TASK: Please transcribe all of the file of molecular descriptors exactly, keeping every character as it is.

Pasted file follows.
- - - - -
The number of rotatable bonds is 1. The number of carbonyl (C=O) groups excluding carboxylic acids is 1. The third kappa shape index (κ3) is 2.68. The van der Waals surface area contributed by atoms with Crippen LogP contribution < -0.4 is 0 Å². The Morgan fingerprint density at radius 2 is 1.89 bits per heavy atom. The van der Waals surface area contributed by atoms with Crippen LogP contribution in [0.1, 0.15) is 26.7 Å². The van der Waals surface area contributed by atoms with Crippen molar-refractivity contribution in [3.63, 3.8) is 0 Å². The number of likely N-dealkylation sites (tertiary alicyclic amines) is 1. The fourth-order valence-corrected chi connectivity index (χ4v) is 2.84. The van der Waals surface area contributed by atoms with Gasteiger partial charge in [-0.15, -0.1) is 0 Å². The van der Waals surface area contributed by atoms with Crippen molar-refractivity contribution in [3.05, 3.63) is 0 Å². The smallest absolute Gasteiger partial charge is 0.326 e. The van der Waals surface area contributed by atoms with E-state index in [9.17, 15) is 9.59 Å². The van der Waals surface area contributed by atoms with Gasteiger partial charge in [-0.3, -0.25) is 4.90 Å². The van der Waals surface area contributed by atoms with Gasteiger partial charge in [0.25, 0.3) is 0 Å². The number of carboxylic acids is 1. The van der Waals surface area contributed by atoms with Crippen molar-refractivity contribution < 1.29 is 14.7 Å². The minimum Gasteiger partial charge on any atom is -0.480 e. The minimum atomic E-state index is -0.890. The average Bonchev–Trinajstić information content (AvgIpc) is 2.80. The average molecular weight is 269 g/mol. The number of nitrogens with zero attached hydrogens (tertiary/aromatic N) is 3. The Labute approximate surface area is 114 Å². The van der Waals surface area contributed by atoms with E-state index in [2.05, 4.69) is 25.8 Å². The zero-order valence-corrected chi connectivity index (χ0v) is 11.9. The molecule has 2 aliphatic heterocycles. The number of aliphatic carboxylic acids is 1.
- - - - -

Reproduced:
The number of rotatable bonds is 1. The number of carbonyl (C=O) groups excluding carboxylic acids is 1. The third kappa shape index (κ3) is 2.68. The van der Waals surface area contributed by atoms with Crippen LogP contribution < -0.4 is 0 Å². The Morgan fingerprint density at radius 2 is 1.89 bits per heavy atom. The van der Waals surface area contributed by atoms with Crippen LogP contribution in [0.1, 0.15) is 26.7 Å². The van der Waals surface area contributed by atoms with Crippen molar-refractivity contribution in [3.63, 3.8) is 0 Å². The number of likely N-dealkylation sites (tertiary alicyclic amines) is 1. The fourth-order valence-corrected chi connectivity index (χ4v) is 2.84. The van der Waals surface area contributed by atoms with Gasteiger partial charge in [-0.15, -0.1) is 0 Å². The van der Waals surface area contributed by atoms with Crippen molar-refractivity contribution in [3.05, 3.63) is 0 Å². The smallest absolute Gasteiger partial charge is 0.326 e. The van der Waals surface area contributed by atoms with E-state index in [9.17, 15) is 9.59 Å². The van der Waals surface area contributed by atoms with Gasteiger partial charge in [-0.3, -0.25) is 4.90 Å². The van der Waals surface area contributed by atoms with Gasteiger partial charge in [0.25, 0.3) is 0 Å². The number of carboxylic acids is 1. The van der Waals surface area contributed by atoms with Crippen molar-refractivity contribution < 1.29 is 14.7 Å². The minimum Gasteiger partial charge on any atom is -0.480 e. The minimum atomic E-state index is -0.890. The average Bonchev–Trinajstić information content (AvgIpc) is 2.80. The average molecular weight is 269 g/mol. The number of nitrogens with zero attached hydrogens (tertiary/aromatic N) is 3. The Labute approximate surface area is 114 Å². The van der Waals surface area contributed by atoms with E-state index in [2.05, 4.69) is 25.8 Å². The zero-order valence-corrected chi connectivity index (χ0v) is 11.9. The molecule has 2 aliphatic heterocycles. The number of aliphatic carboxylic acids is 1.